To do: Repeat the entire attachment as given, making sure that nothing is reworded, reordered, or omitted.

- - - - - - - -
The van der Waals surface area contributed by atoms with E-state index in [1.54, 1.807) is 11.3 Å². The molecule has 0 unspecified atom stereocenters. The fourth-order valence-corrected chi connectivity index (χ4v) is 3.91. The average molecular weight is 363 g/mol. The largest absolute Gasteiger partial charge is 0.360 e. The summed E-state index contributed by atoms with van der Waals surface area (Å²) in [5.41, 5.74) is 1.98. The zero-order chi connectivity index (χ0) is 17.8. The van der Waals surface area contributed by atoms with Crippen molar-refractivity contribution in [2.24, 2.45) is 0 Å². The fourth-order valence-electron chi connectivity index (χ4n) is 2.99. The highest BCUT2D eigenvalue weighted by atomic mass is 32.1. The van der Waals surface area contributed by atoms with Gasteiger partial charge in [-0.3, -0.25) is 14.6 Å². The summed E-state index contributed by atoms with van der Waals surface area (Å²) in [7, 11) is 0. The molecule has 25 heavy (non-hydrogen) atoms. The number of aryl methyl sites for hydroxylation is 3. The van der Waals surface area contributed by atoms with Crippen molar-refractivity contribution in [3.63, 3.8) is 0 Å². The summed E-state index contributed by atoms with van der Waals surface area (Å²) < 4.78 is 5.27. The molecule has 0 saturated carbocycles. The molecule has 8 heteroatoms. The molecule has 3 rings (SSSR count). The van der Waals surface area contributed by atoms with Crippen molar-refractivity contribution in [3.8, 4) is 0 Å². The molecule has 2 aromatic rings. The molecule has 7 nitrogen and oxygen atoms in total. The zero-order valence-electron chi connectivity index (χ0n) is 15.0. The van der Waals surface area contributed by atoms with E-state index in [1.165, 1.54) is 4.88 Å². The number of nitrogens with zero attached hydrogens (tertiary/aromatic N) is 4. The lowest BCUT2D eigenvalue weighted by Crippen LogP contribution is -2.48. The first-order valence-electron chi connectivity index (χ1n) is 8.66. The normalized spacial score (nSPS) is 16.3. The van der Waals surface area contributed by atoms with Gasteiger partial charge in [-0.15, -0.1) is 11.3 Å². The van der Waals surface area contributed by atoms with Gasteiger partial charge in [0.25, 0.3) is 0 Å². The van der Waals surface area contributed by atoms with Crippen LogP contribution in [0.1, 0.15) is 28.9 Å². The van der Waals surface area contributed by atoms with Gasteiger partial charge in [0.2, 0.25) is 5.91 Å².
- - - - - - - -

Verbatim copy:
The van der Waals surface area contributed by atoms with E-state index in [1.54, 1.807) is 11.3 Å². The molecule has 0 unspecified atom stereocenters. The fourth-order valence-corrected chi connectivity index (χ4v) is 3.91. The average molecular weight is 363 g/mol. The largest absolute Gasteiger partial charge is 0.360 e. The summed E-state index contributed by atoms with van der Waals surface area (Å²) in [5.41, 5.74) is 1.98. The zero-order chi connectivity index (χ0) is 17.8. The van der Waals surface area contributed by atoms with Crippen molar-refractivity contribution in [2.24, 2.45) is 0 Å². The fourth-order valence-electron chi connectivity index (χ4n) is 2.99. The highest BCUT2D eigenvalue weighted by atomic mass is 32.1. The van der Waals surface area contributed by atoms with Gasteiger partial charge in [-0.3, -0.25) is 14.6 Å². The summed E-state index contributed by atoms with van der Waals surface area (Å²) in [7, 11) is 0. The molecule has 25 heavy (non-hydrogen) atoms. The number of aryl methyl sites for hydroxylation is 3. The van der Waals surface area contributed by atoms with Crippen molar-refractivity contribution in [3.63, 3.8) is 0 Å². The summed E-state index contributed by atoms with van der Waals surface area (Å²) < 4.78 is 5.27. The molecule has 0 saturated carbocycles. The molecule has 8 heteroatoms. The molecule has 3 rings (SSSR count). The van der Waals surface area contributed by atoms with Crippen molar-refractivity contribution in [3.8, 4) is 0 Å². The molecule has 2 aromatic rings. The molecule has 7 nitrogen and oxygen atoms in total. The zero-order valence-electron chi connectivity index (χ0n) is 15.0. The van der Waals surface area contributed by atoms with E-state index in [1.165, 1.54) is 4.88 Å². The number of nitrogens with zero attached hydrogens (tertiary/aromatic N) is 4. The lowest BCUT2D eigenvalue weighted by Crippen LogP contribution is -2.48. The first-order valence-electron chi connectivity index (χ1n) is 8.66. The normalized spacial score (nSPS) is 16.3. The van der Waals surface area contributed by atoms with Gasteiger partial charge in [-0.15, -0.1) is 11.3 Å². The van der Waals surface area contributed by atoms with Gasteiger partial charge in [0.25, 0.3) is 0 Å². The van der Waals surface area contributed by atoms with Crippen LogP contribution in [0.1, 0.15) is 28.9 Å². The van der Waals surface area contributed by atoms with Gasteiger partial charge in [0.2, 0.25) is 5.91 Å².